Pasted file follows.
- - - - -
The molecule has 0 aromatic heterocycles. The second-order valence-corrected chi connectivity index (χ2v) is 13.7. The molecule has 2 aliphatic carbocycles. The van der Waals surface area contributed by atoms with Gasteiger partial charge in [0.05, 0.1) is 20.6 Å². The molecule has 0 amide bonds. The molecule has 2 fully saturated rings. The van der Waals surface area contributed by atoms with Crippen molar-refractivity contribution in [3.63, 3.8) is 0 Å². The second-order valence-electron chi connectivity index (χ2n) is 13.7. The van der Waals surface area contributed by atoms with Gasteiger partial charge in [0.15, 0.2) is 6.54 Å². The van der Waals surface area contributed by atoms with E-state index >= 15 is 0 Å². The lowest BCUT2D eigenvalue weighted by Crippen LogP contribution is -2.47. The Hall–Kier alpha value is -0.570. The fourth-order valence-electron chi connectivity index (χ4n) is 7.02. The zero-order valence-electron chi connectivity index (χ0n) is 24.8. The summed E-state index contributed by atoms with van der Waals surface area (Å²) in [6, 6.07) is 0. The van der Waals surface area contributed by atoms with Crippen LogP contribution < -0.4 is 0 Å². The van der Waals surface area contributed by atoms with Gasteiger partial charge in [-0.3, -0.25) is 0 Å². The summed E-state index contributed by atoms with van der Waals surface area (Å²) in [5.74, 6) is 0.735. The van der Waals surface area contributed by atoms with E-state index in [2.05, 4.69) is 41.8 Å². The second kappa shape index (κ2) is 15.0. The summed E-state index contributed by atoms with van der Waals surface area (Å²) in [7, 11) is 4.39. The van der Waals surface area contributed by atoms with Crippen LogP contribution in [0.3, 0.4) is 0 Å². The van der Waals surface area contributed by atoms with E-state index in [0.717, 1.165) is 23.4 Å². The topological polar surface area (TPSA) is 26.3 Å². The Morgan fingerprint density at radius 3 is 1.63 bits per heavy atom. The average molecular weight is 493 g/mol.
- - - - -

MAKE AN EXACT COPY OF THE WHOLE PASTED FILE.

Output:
The molecule has 0 aromatic heterocycles. The second-order valence-corrected chi connectivity index (χ2v) is 13.7. The molecule has 2 aliphatic carbocycles. The van der Waals surface area contributed by atoms with Gasteiger partial charge in [0.05, 0.1) is 20.6 Å². The molecule has 0 amide bonds. The molecule has 2 fully saturated rings. The van der Waals surface area contributed by atoms with Crippen molar-refractivity contribution in [3.63, 3.8) is 0 Å². The second-order valence-electron chi connectivity index (χ2n) is 13.7. The van der Waals surface area contributed by atoms with Gasteiger partial charge in [0.15, 0.2) is 6.54 Å². The van der Waals surface area contributed by atoms with E-state index >= 15 is 0 Å². The lowest BCUT2D eigenvalue weighted by Crippen LogP contribution is -2.47. The Hall–Kier alpha value is -0.570. The fourth-order valence-electron chi connectivity index (χ4n) is 7.02. The zero-order valence-electron chi connectivity index (χ0n) is 24.8. The summed E-state index contributed by atoms with van der Waals surface area (Å²) in [6, 6.07) is 0. The van der Waals surface area contributed by atoms with Crippen LogP contribution < -0.4 is 0 Å². The van der Waals surface area contributed by atoms with Gasteiger partial charge in [-0.3, -0.25) is 0 Å². The summed E-state index contributed by atoms with van der Waals surface area (Å²) in [5.74, 6) is 0.735. The van der Waals surface area contributed by atoms with E-state index in [2.05, 4.69) is 41.8 Å². The second kappa shape index (κ2) is 15.0. The summed E-state index contributed by atoms with van der Waals surface area (Å²) in [7, 11) is 4.39. The van der Waals surface area contributed by atoms with Crippen LogP contribution in [0.3, 0.4) is 0 Å². The van der Waals surface area contributed by atoms with E-state index in [0.717, 1.165) is 23.4 Å². The topological polar surface area (TPSA) is 26.3 Å². The Morgan fingerprint density at radius 3 is 1.63 bits per heavy atom. The average molecular weight is 493 g/mol.